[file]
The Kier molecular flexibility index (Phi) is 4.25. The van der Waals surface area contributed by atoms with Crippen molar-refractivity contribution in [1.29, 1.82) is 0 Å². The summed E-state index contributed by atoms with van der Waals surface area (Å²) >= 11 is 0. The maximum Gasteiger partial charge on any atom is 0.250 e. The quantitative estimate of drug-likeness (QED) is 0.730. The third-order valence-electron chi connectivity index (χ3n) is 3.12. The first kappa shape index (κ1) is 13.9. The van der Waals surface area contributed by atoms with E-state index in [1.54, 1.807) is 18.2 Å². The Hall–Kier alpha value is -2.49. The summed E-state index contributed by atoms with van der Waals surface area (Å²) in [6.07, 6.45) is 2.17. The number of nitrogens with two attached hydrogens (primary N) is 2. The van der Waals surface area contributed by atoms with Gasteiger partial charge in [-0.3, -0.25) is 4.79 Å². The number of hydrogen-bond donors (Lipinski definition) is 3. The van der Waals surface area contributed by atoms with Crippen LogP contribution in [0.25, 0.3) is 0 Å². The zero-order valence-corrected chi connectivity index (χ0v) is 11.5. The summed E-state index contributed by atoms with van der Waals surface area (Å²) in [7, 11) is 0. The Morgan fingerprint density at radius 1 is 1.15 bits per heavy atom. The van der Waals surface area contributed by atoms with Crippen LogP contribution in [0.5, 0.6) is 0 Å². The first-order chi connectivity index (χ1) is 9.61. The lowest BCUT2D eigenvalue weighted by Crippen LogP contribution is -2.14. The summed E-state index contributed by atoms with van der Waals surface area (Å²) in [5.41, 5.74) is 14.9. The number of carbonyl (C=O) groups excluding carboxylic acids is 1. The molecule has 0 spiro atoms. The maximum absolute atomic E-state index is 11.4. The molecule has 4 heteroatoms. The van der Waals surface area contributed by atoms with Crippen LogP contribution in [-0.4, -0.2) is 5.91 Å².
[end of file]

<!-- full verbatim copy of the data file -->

The Kier molecular flexibility index (Phi) is 4.25. The van der Waals surface area contributed by atoms with Crippen molar-refractivity contribution in [1.29, 1.82) is 0 Å². The summed E-state index contributed by atoms with van der Waals surface area (Å²) >= 11 is 0. The maximum Gasteiger partial charge on any atom is 0.250 e. The quantitative estimate of drug-likeness (QED) is 0.730. The third-order valence-electron chi connectivity index (χ3n) is 3.12. The first kappa shape index (κ1) is 13.9. The van der Waals surface area contributed by atoms with E-state index in [1.54, 1.807) is 18.2 Å². The Hall–Kier alpha value is -2.49. The summed E-state index contributed by atoms with van der Waals surface area (Å²) in [6.07, 6.45) is 2.17. The number of nitrogens with two attached hydrogens (primary N) is 2. The van der Waals surface area contributed by atoms with Gasteiger partial charge in [-0.3, -0.25) is 4.79 Å². The number of hydrogen-bond donors (Lipinski definition) is 3. The van der Waals surface area contributed by atoms with Crippen LogP contribution in [0.25, 0.3) is 0 Å². The zero-order valence-corrected chi connectivity index (χ0v) is 11.5. The summed E-state index contributed by atoms with van der Waals surface area (Å²) in [7, 11) is 0. The Morgan fingerprint density at radius 1 is 1.15 bits per heavy atom. The van der Waals surface area contributed by atoms with Crippen LogP contribution in [0.5, 0.6) is 0 Å². The first-order chi connectivity index (χ1) is 9.61. The lowest BCUT2D eigenvalue weighted by Crippen LogP contribution is -2.14. The summed E-state index contributed by atoms with van der Waals surface area (Å²) in [5.41, 5.74) is 14.9. The number of carbonyl (C=O) groups excluding carboxylic acids is 1. The molecule has 0 spiro atoms. The maximum absolute atomic E-state index is 11.4. The molecule has 4 heteroatoms. The van der Waals surface area contributed by atoms with Crippen LogP contribution in [-0.4, -0.2) is 5.91 Å².